The regular makguksu comes with a mound of their house made buckwheat noodles, a few dongchimi radish matchsticks, some chicken pieces, and a generous heaping of the spicy sweet sauce atop. If you're thinking that it all seems a bit naked and exposed that's because you're right; also provided is a big old kettle of their naeng yooksoo or chilled broth. I'd like to take a second to also point out how bad-ass, old school that yooksoo kettle is.





Pour in the yooksoo and make a little moat for your bowl of noodles before mixing it all up. 


The chilled broth is made from hours of boiling chicken stock which is skimmed and combined with a secret list of ingredients. It's a bit more complex than regular chicken stock but not to the point it muddles the flavors. Those who are makguksu experienced won't find this version winning any beauty contests as the absence of ingredients like roasted laver (seaweed), ground sesame seeds, julienned cucumber slices, etc leaves this a square buckwheat+ chicken + stock + sauce deal. But a part of me believes this is more or less similar to the makguksu being dished out by Mrs. Lim in the 60's and what Chuncheon Makguksu is doing is putting simply good noodles, stock, and sauce on a (bowl) pedestal before you. Why else would they put in the effort to adjust the buckwheat content in the noodle makeup depending on the season, humidity levels, etc? I liked it so much, I went ahead and asked for an additional order of noodles to mix in and enjoy again.


If you're squarely in the camp that variety is a must for a stellar dish, opt for the jaengban makguksu. The picture below is only of a portion I scooped for myself (must have been too busy eating to take a picture of the enormous dish itself). There's no broth that goes in here but instead buckwheat noodles are joined by greens and other crunchy vegetables and big pieces of dark meat chicken that are brought together by a spicy sweet sauce. This restaurant is actually perhaps most famous for a dish called dak muchim. I previously wrote about a Seoul restaurant that was particularly well known for their dak muchim, called Pyeongraeok. In dak muchim (which literally means "tossed chicken"), cooked chicken pieces are mixed with vegetables and a sweet, tart, spicy sauce for a cold dish that's especially popular in summer. At Chuncheon Makguksu, the dish is joined with their homemade buckwheat noodles for a nuttier element and the sauce has all the right balance of flavors to bring the ingredients together. And kudos to them for doing their chicken right to a tender consistency and still retaining flavor. 


Other fare sampled included the bindaetteok and mandu. The bindaetteok (two of'em a bit larger than your fist) comes hot from the pan and served with a simple dipping sauce. I liked the crusty edge but they were a bit flatter than I liked and it would have been nice to have a few more ingredients in for some added texture and flavor.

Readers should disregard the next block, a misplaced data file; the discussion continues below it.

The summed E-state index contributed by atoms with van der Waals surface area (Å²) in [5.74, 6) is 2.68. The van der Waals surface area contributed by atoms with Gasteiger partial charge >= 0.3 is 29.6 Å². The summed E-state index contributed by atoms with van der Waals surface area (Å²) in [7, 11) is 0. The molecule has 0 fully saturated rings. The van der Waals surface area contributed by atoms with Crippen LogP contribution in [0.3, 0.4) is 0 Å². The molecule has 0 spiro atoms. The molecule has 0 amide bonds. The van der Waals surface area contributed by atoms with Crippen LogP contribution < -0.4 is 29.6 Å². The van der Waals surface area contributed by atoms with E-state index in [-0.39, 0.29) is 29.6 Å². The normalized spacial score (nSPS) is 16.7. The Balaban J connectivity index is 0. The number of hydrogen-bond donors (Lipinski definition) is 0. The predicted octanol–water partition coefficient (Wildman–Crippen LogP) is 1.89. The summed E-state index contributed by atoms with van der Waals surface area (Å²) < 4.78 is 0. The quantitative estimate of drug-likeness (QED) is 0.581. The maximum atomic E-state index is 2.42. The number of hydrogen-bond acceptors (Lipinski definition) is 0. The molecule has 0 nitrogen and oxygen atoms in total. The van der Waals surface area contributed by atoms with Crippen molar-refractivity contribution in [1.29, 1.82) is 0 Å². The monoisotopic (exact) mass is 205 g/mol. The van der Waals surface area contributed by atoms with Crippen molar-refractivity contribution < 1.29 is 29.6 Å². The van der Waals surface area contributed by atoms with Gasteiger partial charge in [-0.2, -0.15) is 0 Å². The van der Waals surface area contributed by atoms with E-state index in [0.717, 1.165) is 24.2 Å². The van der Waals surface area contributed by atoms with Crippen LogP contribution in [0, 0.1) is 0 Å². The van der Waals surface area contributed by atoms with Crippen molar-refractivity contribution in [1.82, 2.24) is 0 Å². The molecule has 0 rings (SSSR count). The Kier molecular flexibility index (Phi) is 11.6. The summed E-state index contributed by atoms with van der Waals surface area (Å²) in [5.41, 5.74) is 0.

One look at the mandu (dumplings) and you know they're handmade. Slightly thicker skin that still tightly sticks to its filling to ever-so-slightly show the green hues of the chopped chives. This is the kind of mandu your Korean momma or grandma would make at home and just little bite-sized joys. Chives, ground pork, ground tofu, and other seasonings makeup the mandu filling which is aromatic, light, and just try and stick to only one of'em.




Final Thoughts:
If restaurants that are pushing the boundaries of Korean cuisine are getting all the notice these days, I think the restaurants that have stuck to tried and true recipes that work should get their due notice as well. Everything about Chuncheon Makguksu- from its humble setting to rustic taste and fair prices- seems as though the restaurant has just surfed over the waves of time to continue on its journey. 

While doing my research on this restaurant, I came across an interview with the owner who mentioned that part of the reason the restaurant hasn't changed much is that the restaurant falls into a redevelopment zone thus they don't have the legal permit to make changes to the layout and design of the floor plan like they would. The redevelopment zone is also a potential threat to the restaurant's survival in the future which is a pity as a hidden gem of a restaurant like this one should try and be preserved for their decades of know-how they've built up. 

You won't walk away blown by any of the dishes here perhaps but with its solid food that has been tasted tested and given the seal of approval by generations, a visit to Seoul's oldest makguksu restaurant is really a culinary trip to the past to simpler times and tastes. 

Address: 
서울 중구 을지로 175-5
175-5, Eulji-ro, Jung-gu, Seoul, Korea


Very easy to find. From Euljiro 4-ga Station's exit 1, immediately turn right down the side alley. In about 15 meters you'll see the restaurant on your left. 

Telephone: 
02-2266-5409

Hours:
11:30AM - 10PM Weekdays
11:30AM - 9PM Saturdays
11:30AM- 8PM Sundays

Website:
N/A

Parking: 
N/A

Alcohol: 
Regular Korean alcohol varieties available

Tip: 
I'm sure there may be other restaurants (perhaps in some of Seoul's mountainsides) that serve them but this is the only restaurant within Seoul that serves dishes using game like pheasant, boar, and rabbit. @_@